University of Vermont

The Women's Agricultural Network

Partner Spotlight

Hunger for Action: NOFA-VT's Erin Buckwalter

By Alexandra Zipparo

Vermont hasn’t had her for very long, but Erin Buckwalter has made quite an impact. Whether she’s teaching at UVM, working with farmers markets, connecting seniors with CSA shares, battling food insecurity, helping farmers reach institutional markets, or running the Bristol Farmers’ Market, there’s no question- Erin’s work is helping to increase the vibrancy of Vermont’s food system.

A native upstate New Yorker, Erin found her way to Vermont less than a decade ago to take an Americorps Vista position in Winooski. Fresh from college, with the hopes of establishing a career based in community organizing and women’s rights, her experience in Winooski was a shape-shifting, eye-opener. It was there, while working with limited-resource youth in an urban farm program that Erin fell in love with working in the agricultural sector.

She joined NOFA-VT in 2011 as Direct Marketing and Community Food Security Coordinator . Her work includes providing farmers’ market technical assistance, programming, and support; managing the Vermont Farm Share Program, and supporting NOFA-VT’s Farm to Institution efforts.

The focus of NOFA-VT’s work with farmers markets has been to provide market managers with tools and technical assistance to help make them more effective. ¬†With support from the Castanea Foundation and USDA-Sustainable Agriculture Research and Education (SARE) Program and other USDA grants, NOFA-VT has been working to expand market opportunities for lower income consumers, and to help markets with with evaluation and strategic planning and coordination.

Erin is the coordinator of the NOFA-VT Direct Marketing Conference, which will be held January 13, at Vermont Law School. The annual Direct Marketing Conference provides networking and educational opportunities for farmers’ market managers and vendors, and farmers marketing through Community Supported Agriculture and farm stands. The 2013 Conference will feature five speakers inspired by the TEDTalks format of brief but excellent presentations on "ideas worth spreading", the VTFMA annual meeting, and twenty workshops for farmers, marketers, and farmers' market managers. 

Erin’s work with the Vermont Farm Share Program addresses food security by giving access to CSA shares to limited-income Vermonters. A newer part of Erin’s repertoire, Farm to Institution, is part of a regional movement to increase local food purchasing in institutional markets. Joining forces with long time farm-to-school leader, Abbie Nelson, Erin brings additional resources and expertise to the project. Their work recently resulted in a report, Scaling Up Vermont’s Local Food Production, Distribution, and Marketing, ¬†which includes a spreadsheet of many of the state’s institutional partners’ needs so farmers can see where the demand is, helping connect them to buyers who are interested in procuring food from local farms.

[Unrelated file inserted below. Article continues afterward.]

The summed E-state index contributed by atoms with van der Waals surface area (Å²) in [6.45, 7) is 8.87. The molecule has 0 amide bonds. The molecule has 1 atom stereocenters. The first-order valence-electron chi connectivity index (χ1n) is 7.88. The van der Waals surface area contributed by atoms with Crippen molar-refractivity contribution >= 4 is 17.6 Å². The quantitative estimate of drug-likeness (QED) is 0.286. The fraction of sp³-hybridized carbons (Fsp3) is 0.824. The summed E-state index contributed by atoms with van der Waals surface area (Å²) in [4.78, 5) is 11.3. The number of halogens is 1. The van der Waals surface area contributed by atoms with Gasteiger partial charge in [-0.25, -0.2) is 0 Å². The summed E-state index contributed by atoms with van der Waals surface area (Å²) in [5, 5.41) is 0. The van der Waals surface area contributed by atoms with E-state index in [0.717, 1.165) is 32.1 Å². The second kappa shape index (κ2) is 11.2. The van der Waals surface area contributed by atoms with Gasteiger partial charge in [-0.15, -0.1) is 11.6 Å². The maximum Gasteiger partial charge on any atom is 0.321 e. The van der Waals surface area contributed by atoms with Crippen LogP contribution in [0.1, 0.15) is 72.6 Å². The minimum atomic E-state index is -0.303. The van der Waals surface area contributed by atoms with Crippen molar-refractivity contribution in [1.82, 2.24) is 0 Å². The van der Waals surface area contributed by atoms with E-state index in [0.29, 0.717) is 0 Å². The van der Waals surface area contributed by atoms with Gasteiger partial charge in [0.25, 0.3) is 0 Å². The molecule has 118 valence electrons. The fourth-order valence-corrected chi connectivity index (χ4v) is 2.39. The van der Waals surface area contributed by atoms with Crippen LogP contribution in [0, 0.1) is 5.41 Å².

Currently, they are working on pilot projects that will offer services to farmers who want to scale up production, for institutional markets. They will also be connecting food hubs with distributors, with a goal of avoiding duplication of services, and increasing collaboration and coordination between the two, maximizing outcomes for all of Vermont.

A recent graduate of the Community Development and Applied Economics master program at UVM, Erin has been able to give back, by teaching a couple of classes in that department. Having completed a thesis related to community food security, Erin’s classes cover related topics, and are extremely popular among students.

Even on the weekends, Erin’s dedication to food and farming doesn’t stop, and she can either be found managing the Bristol Farmers’ Market or working with her husband on their homestead farm. Erin notes that her work with NOFA Vermont has really enhanced her ability to manage a farmers’ market effectively, helping her to make improvements where wouldn’t have otherwise. Her own homestead produces eggs and meat, and from her garden she also cans and stores a good deal of food. The line between work and home are blurry for Erin, but it is something she is very glad is possible. Wisdom dictates that we should love the work we do, thus making it feel like no work at all, and Erin seems to have followed that advice well.

Last modified December 21 2012 05:34 PM

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